While walking along Wacker Drive in a tourist-y part of downtown I passed this planter that had been recently rebuilt over the last few years. Obviously the cold winters and the damage they cause were not contemplated by the “A” Team that built it. While you can’t judge infrastructure capabilities based on a planter, it is easy to find many Chicago examples of large overruns and delays including Millenium Park (4 years late and budgeted at $150M, ended up costing $475M).
We aren’t the only ones screwing up. Der Speigel (English) describes how high profile German engineering projects have been recently failing, as well. Their airports, government buildings, and train tunnels have many prominent examples of being far behind schedule and way over budget. The article also makes the provocative claim that authorities deliberately mislead constituents by downplaying costs at the time of the initial approval, figuring that it won’t be their problem years’ later when the effort is complete and the overrun’s are tallied.
In many instances, the false calculations are deliberate. Werner Rothengatter, a researcher at the Karlsruhe Institute of Technology, has studied major public works projects around the world. He says there’s a similar pattern in democratic societies, where politicians have a tendency to deceive the public about the actual costs of these projects.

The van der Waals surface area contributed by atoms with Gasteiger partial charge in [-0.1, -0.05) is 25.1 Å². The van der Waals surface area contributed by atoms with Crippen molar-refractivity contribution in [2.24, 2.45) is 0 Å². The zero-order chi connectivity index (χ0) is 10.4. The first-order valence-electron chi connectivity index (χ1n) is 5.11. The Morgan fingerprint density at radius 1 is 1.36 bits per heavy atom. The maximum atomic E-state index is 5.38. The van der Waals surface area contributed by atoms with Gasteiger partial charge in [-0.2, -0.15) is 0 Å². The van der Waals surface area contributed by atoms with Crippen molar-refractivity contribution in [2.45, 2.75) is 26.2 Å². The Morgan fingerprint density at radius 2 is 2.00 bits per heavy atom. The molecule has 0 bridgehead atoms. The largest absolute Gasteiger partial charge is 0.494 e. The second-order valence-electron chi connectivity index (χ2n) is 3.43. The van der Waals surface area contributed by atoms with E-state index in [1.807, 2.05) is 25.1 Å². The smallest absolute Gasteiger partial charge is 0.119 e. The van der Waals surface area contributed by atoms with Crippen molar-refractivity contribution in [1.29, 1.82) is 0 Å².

Rothengatter argues that cost overruns rarely come as a surprise — regardless of whether they are from the Berlin airport or Hamburg’s new Elbphilharmonie concert hall. During his research, he found that most politicians try to calculate the price to be as low as possible in order to obtain support for the projects — deliberately veiling the potential risks.
“Those who provide honest estimates for projects from the very beginning have little chance of getting them off the ground,” Rothengatter claims. Often those at the political helm take a calculated risk by assuming they won’t be held personally responsible if the costs start to explode.
In a 2009 study, “Survival of the Unfittest: Why the Worst Infrastructure Gets Built,” Danish researcher Bent Flyvbjerg of Oxford University argued that it often isn’t the best projects that are completed, but those that “are made to look best on paper.” Those, of course, are projects that “amass the highest cost overruns and benefit shortfalls.”
The idea that governments make poor project managers and select inefficient efforts for their largess (that they sponsor with your tax dollars) should be obvious, yet it is rarely commented on as a “core” reason for failure. The idea that non-profit government institutions can make wise capital allocation decisions is actually quite popular and is likely a “given” among many of the young, given that the “free” market is demonized on most popular programming. As the government makes up a larger and larger portion of our total economy, you can expect more bad decisions and lousy outcomes.
Government bodies inherently make impaired decisions, since they are insulated from failure and have many other parties to blame along the way. In Chicago, in particular, if you are the selected candidate of the “blue” party and can slog through a primary, your election is guaranteed; many posts run unopposed (even in the primary). It is hard to imagine anything short of epic failure resulting in being thrown from office.
Cross posted at LITGM